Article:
Many common foods are used as aphrodisiacs
History is rife with the human pursuit of aphrodisiacs in many forms. Scientific tests have proven that some aromas can cause a greater effect on the body than the actual ingestion of foods. Here are some common foods of love used through the ages.
- Alcohol: lowers inhibitions and increases confidence; however, over-indulgence has a sedative effect not conducive to a romantic tryst.
- Asparagus: three courses of asparagus were served to 19th century bridegrooms due to its reputed aphrodisiac powers.
- Banana: due not only to its shape, but also its creamy, lush texture, some studies show its enzyme bromelain enhances male performance.
- Caviar: is high in zinc, which stimulates the formation of testosterone, maintaining male functionality.
- Champagne: viewed as the “drink of love,” moderate quantities lower inhibitions and cause a warm glow in the body.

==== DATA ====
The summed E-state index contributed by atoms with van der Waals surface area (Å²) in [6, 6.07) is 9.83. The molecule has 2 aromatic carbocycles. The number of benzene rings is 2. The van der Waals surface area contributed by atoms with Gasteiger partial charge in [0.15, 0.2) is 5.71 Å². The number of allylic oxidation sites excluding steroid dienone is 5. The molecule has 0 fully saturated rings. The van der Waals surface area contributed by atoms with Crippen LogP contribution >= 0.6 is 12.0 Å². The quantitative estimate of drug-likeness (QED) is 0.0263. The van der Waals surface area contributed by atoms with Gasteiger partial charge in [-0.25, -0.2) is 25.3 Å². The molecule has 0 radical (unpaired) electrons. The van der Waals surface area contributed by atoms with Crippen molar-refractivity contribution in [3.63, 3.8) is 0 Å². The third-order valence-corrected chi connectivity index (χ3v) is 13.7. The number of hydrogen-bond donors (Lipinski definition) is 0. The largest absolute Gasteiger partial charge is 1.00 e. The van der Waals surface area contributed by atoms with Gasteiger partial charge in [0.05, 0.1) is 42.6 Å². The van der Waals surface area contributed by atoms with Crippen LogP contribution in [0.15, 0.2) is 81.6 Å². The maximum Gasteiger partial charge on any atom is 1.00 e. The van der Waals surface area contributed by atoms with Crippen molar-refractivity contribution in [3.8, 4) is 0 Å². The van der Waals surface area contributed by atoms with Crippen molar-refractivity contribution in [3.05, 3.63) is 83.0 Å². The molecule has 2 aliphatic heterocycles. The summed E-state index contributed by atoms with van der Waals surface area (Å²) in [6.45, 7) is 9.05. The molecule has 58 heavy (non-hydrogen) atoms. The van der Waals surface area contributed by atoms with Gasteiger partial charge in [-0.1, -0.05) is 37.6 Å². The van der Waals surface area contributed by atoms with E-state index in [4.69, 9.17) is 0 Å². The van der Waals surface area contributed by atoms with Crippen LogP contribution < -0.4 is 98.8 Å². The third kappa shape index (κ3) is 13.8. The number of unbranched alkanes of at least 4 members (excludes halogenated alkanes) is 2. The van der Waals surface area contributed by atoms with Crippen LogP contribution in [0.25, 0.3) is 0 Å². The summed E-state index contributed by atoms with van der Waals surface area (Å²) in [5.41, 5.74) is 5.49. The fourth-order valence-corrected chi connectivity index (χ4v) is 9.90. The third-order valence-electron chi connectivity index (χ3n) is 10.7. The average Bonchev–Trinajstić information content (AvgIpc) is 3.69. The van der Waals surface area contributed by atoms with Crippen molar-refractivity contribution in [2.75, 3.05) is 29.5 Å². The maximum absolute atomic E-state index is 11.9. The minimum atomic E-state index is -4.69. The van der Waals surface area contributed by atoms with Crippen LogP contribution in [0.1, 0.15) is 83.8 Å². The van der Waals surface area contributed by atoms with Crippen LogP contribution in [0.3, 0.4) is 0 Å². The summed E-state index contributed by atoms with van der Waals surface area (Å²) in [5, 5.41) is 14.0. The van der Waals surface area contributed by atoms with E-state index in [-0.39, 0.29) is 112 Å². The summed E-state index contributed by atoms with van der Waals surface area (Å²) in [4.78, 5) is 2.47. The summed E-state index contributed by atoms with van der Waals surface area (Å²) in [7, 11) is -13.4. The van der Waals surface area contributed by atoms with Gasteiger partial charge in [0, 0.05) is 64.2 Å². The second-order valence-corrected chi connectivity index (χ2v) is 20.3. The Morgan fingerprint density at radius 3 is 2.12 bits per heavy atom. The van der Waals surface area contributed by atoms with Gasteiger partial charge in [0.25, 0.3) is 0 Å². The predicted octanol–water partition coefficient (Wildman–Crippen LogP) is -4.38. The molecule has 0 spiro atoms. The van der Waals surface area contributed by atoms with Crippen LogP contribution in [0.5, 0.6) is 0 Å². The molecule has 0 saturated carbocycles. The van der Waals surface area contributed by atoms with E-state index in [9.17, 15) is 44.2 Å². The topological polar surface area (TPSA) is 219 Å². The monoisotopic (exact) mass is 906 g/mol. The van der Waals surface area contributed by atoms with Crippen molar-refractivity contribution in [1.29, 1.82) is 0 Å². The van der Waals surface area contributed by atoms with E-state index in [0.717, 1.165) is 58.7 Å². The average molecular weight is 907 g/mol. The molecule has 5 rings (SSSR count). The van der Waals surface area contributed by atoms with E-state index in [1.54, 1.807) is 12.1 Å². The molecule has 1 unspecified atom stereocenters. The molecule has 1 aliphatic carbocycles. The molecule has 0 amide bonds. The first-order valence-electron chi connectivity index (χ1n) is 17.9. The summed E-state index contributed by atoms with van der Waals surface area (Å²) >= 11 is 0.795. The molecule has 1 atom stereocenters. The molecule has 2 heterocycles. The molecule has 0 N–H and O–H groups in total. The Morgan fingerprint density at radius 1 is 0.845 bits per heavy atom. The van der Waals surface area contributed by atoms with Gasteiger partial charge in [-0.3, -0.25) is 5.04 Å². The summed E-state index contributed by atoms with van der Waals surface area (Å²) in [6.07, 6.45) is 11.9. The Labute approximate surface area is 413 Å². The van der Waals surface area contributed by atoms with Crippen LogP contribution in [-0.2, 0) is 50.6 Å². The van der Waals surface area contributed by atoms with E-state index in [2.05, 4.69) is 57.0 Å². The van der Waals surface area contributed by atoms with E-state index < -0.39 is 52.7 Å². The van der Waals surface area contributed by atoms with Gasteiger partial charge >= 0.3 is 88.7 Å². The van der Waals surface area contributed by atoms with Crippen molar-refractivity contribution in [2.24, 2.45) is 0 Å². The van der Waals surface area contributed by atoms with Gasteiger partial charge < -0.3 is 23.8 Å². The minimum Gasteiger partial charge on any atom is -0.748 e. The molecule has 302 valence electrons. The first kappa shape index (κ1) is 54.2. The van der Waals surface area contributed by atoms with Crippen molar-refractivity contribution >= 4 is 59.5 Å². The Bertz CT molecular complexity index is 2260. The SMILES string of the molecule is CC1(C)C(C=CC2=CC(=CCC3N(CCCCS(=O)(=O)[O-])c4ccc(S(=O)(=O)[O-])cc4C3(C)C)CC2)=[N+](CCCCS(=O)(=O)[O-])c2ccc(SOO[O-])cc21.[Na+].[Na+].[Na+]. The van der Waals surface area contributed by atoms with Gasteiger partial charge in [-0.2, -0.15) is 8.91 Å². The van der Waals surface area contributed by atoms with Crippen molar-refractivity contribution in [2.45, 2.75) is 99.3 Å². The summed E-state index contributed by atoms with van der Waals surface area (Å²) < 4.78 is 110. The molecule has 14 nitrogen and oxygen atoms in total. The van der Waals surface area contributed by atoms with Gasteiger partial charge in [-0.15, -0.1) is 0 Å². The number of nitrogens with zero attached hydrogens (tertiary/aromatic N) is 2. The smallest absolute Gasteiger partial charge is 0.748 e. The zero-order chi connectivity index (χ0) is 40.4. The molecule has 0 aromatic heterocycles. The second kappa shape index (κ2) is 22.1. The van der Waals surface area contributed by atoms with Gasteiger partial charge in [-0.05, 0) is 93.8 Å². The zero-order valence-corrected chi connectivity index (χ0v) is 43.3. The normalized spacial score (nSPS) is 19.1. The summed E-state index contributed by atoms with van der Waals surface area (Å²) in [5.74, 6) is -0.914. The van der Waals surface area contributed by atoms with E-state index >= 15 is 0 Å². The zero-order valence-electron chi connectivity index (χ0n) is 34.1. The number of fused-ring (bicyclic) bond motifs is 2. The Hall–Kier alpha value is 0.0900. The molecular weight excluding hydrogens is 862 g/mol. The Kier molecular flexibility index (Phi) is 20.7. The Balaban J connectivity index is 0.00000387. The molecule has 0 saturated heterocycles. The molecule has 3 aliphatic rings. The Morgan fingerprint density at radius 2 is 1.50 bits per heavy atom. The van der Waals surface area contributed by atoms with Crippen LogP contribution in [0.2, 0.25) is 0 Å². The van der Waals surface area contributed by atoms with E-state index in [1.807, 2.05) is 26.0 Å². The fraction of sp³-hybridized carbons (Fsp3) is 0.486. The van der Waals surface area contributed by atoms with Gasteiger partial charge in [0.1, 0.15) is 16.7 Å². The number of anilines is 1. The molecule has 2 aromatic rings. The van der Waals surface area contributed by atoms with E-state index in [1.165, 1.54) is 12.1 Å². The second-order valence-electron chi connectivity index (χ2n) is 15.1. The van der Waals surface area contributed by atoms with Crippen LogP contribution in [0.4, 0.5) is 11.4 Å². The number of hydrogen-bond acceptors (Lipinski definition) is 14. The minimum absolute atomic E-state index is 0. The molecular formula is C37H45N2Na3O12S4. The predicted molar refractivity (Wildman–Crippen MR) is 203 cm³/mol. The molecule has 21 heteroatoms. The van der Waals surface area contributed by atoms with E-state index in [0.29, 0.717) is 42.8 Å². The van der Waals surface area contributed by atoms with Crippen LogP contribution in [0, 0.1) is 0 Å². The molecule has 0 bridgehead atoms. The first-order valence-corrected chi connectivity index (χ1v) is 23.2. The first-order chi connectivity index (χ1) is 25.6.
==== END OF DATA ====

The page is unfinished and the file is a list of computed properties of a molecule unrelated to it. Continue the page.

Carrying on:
- Chocolate: contains both a sedative which relaxes and lowers inhibitions and a stimulant to increase activity and the desire for physical contact. It was actually banned from some monasteries centuries ago.
- Figs: seasonal crops were celebrated by ancient Greeks in a frenzied copulation ritual.
- Ginseng: increases desire for physical contact.
- Perfumes: made of natural foodstuffs such as almond, vanilla, and other herbs and spices act as a pheromone to communicate emotions by smell.
- Puffer Fish: considered both a delicacy and an aphrodisiac in Japan. If the poisonous gland is not properly removed, the tiniest taste is deadly. The flirt with death is said to give a sexual thrill. Not recommended.
- Oysters: Some oysters repeatedly change their sex from male to female and back, giving rise to claims that the oyster lets one experience the the masculine and feminine sides of love.
- Radish: considered a divine aphrodisiac by Egyptian pharoahs, most likely because its spicy taste stimulated the palate.
- Truffles: probably due to its rarity and musky aroma, it has long been considered to arouse the palate and the body. To sustain his masculinity, an ancient lover in lore was said to have gorged himself to death on Alba truffles during the wedding feast.
By Peggy Trowbridge Filippone